3. Thank you both of you for your genuine honesty and heartfelt advice. I actually feel trapped by my love for him above all else. I've known him since we were both children and he had a very sad childhood that left him abandoned and homeless at only 15. I suppose I feel a responsibility for his wellbeing and his emotional state, and feel in my heart that only I can make him better. However, he has agreed to go to a doctor, and seek counselling, and I've told him he must do this before we try any couples counselling.
    Financially, I'm mostly, though not entirely, dependent on him. I have made it on my own before, and I'm sure I can do again, if necessary. Every episode like this results in another 'new start' and I really don't know whether I can keep on wiping the slate clean. I'm a forgiving person, but not a forgetting one.
    At the moment, I'm just taking one day at a time. I can't tell you how much your support and advice means to me. I can't share this with any of my friends as they would be totally shocked and hate him, or else not believe me. I have very little family, and am too ashamed to tell them. So for now, it's dealing with today. And tomorrow. Let's see how that goes for a while.
    Thank you xxx

  4. The natural human tendency is do something until it nearly destroys them. Until they have everything taken away. And they've lost what they wanted the most.

    It happens all the time.

    For some it's slow, for others it's quick. But most people can not stop themselves. As once something is in motion it can not stop unless there is a force stopping it.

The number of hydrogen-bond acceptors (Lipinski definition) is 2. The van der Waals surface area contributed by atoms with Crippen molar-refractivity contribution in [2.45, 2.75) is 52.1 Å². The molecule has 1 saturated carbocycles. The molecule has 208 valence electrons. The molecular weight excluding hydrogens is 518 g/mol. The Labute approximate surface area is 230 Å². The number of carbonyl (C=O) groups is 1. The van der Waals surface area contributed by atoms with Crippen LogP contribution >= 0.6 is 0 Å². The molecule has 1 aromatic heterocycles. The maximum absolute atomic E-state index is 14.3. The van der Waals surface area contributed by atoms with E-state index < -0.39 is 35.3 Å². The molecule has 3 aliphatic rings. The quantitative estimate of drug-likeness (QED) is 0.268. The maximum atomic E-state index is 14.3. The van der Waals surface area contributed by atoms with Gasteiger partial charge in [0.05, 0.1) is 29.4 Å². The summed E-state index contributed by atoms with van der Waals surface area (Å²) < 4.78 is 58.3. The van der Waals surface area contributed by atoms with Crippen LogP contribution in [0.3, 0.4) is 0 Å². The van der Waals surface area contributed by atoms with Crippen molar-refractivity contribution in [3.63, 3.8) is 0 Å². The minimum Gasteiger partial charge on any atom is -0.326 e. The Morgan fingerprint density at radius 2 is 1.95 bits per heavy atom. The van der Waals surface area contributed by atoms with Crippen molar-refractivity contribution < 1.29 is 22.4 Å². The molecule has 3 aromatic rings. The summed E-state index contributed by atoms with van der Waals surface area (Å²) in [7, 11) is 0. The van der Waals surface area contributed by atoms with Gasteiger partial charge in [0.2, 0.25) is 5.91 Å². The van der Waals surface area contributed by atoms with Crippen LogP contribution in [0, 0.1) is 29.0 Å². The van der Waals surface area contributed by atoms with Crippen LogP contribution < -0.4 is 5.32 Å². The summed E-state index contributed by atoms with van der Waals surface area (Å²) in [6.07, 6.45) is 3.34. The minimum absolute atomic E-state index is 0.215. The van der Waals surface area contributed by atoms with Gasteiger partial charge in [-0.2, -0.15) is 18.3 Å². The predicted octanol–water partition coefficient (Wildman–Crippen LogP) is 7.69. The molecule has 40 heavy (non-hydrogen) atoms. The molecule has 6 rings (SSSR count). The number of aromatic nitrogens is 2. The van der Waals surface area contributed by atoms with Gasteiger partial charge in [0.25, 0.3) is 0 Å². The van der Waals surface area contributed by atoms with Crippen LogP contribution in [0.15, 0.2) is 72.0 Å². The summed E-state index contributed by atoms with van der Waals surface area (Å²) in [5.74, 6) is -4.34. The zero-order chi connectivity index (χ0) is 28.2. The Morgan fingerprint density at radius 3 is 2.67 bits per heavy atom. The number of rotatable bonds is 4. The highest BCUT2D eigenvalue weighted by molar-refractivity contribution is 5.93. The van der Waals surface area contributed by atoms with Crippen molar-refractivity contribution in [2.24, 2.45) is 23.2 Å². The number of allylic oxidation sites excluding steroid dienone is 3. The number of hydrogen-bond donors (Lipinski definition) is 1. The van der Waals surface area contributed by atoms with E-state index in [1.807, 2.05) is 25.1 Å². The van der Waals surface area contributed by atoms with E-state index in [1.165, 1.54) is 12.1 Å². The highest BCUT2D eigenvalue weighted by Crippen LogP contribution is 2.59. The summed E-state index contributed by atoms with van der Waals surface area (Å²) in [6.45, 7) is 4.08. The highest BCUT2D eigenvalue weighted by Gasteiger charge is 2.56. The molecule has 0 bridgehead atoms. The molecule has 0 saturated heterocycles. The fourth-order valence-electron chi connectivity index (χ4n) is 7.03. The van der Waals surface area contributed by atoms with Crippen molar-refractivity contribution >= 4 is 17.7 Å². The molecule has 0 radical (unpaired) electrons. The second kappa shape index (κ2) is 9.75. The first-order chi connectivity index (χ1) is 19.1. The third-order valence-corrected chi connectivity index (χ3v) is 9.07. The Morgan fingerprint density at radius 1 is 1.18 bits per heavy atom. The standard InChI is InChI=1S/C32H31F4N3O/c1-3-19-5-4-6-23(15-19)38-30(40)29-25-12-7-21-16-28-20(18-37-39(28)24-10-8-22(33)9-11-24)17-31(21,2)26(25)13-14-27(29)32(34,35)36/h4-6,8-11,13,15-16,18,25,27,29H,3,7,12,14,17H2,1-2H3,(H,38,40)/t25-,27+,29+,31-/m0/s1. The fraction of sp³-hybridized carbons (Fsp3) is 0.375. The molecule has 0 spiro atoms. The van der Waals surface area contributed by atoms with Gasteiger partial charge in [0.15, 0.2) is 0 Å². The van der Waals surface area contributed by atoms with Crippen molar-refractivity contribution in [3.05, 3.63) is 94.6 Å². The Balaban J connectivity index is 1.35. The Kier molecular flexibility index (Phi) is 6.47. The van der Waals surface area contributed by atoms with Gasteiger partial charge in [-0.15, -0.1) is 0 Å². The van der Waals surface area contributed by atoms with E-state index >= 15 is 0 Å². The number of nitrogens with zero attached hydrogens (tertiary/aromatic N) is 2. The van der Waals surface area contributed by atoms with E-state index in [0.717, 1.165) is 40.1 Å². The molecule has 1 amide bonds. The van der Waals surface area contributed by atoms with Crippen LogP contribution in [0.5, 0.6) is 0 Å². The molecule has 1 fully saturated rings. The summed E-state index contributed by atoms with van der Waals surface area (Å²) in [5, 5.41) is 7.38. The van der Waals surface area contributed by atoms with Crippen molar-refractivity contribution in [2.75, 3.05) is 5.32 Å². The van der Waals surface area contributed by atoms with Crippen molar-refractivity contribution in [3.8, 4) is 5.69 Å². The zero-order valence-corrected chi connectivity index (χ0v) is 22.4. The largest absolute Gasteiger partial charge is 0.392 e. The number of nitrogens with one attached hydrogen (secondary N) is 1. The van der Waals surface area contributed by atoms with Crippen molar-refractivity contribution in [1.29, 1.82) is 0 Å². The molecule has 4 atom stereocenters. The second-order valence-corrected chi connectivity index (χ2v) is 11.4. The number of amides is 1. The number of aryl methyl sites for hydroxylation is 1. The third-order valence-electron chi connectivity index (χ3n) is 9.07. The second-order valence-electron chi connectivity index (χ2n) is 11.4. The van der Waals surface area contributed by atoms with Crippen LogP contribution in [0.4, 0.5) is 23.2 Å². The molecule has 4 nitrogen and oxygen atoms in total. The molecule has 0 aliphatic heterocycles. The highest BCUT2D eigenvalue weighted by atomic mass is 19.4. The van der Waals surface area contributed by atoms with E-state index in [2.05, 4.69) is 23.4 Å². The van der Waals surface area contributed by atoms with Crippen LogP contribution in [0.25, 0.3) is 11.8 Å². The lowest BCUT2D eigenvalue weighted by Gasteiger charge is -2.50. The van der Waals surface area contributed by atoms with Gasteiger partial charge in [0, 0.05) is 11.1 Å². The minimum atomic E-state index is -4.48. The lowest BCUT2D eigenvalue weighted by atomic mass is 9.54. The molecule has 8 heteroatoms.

If we can have friction stop us, then that is a good thing, we can slow down without too much pain, but for most people it's going to take speed bumps, telephone phones, and walls to get them to stop.

    Remember, you are not his punching bag. He has to be accountable for his own actions. Your "love" will never be strong enough to make him better, because he will have to love himself first before he feels the love of another.

    To be honest, your probably lying to yourself that your love is working, and he has probably given you the illusion that your love does help. And to some small degree it probably is, but your love can only scratch the surface, and is only superficial. He is going to have to learn to get over his problems as a youth.

    And really if he focused on loving you and not hating you, then he would probably get over it all.

  5. You have to leave him, but you don't have to stay away forver. If he really loves you, he'll get help, he'll understand why it's best that you're apart while he deals with his issues, and after/if he gets better, you can always explore the option of reconciliation... IF you want that.

  6. He blames you to make you stay with him. My ex-husband used to (and still does) say that it's 'other people' who make him angry. He wouldn't have a problem if it wasn't for 'other people'. Of course he will never take responsibility for his actions because that would be admitting he had a problem wouldn't it?

  7. My ex had type 1 diabetes which he did not manage and which we both lived with for over 17 yrs. He did not watch his diet. He was morbidly obese (in the end) and would have terrible hypos where he was aggressive and abusive. I saved his life four times. I called the emergency services three times. I could not sleep through the night without checking he was still alive. Oh I loved him, I loved him until it hurt me. I thought so much about how hard he had it (forgetting he was doing nothing to help himself), that I forgot that I matter too. One day when I really needed him, after a long complicated surgery, he was cruel and abusive and could only focus on how my sickness was inconveniencing him. I decided to leave him then. As soon as I could walk, I would walk away. I have written about it on my blog, under the Title 'This'll Be the Day that I die'. Hang in there hun. Keep talking. Make plans for your life. Your life!!